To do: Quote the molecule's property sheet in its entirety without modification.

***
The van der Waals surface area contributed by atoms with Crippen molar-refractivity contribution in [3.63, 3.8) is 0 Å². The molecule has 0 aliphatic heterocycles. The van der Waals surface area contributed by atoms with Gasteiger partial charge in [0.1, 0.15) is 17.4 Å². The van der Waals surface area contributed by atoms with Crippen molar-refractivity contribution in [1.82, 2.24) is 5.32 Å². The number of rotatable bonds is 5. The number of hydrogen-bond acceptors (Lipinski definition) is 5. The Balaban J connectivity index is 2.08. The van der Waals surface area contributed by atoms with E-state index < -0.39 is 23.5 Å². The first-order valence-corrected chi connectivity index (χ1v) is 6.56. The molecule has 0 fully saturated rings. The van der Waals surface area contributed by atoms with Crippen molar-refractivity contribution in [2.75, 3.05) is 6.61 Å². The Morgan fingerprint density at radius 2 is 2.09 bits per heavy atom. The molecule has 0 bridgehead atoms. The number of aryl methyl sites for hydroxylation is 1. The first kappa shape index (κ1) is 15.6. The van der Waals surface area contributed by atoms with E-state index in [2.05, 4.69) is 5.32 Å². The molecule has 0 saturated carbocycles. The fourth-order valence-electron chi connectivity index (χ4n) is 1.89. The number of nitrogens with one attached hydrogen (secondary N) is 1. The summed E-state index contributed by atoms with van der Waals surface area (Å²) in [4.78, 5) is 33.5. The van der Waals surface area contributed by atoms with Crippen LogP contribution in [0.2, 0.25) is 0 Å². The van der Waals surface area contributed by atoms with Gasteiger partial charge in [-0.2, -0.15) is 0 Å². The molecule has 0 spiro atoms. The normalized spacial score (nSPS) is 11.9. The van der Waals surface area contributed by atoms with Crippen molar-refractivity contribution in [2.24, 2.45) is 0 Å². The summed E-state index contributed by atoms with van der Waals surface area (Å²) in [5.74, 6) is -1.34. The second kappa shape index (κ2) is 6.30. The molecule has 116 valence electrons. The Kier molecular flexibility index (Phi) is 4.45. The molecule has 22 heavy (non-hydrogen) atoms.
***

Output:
The van der Waals surface area contributed by atoms with Crippen molar-refractivity contribution in [3.63, 3.8) is 0 Å². The molecule has 0 aliphatic heterocycles. The van der Waals surface area contributed by atoms with Gasteiger partial charge in [0.1, 0.15) is 17.4 Å². The van der Waals surface area contributed by atoms with Crippen molar-refractivity contribution in [1.82, 2.24) is 5.32 Å². The number of rotatable bonds is 5. The number of hydrogen-bond acceptors (Lipinski definition) is 5. The Balaban J connectivity index is 2.08. The van der Waals surface area contributed by atoms with E-state index < -0.39 is 23.5 Å². The first-order valence-corrected chi connectivity index (χ1v) is 6.56. The molecule has 0 fully saturated rings. The van der Waals surface area contributed by atoms with Crippen molar-refractivity contribution in [2.75, 3.05) is 6.61 Å². The Morgan fingerprint density at radius 2 is 2.09 bits per heavy atom. The molecule has 0 bridgehead atoms. The number of aryl methyl sites for hydroxylation is 1. The first kappa shape index (κ1) is 15.6. The van der Waals surface area contributed by atoms with E-state index in [2.05, 4.69) is 5.32 Å². The molecule has 0 saturated carbocycles. The fourth-order valence-electron chi connectivity index (χ4n) is 1.89. The number of nitrogens with one attached hydrogen (secondary N) is 1. The summed E-state index contributed by atoms with van der Waals surface area (Å²) in [4.78, 5) is 33.5. The van der Waals surface area contributed by atoms with Crippen LogP contribution in [0.2, 0.25) is 0 Å². The van der Waals surface area contributed by atoms with Gasteiger partial charge in [-0.2, -0.15) is 0 Å². The molecule has 0 spiro atoms. The normalized spacial score (nSPS) is 11.9. The van der Waals surface area contributed by atoms with Crippen molar-refractivity contribution in [2.24, 2.45) is 0 Å². The summed E-state index contributed by atoms with van der Waals surface area (Å²) in [5.74, 6) is -1.34. The second kappa shape index (κ2) is 6.30. The molecule has 116 valence electrons. The Kier molecular flexibility index (Phi) is 4.45. The molecule has 22 heavy (non-hydrogen) atoms.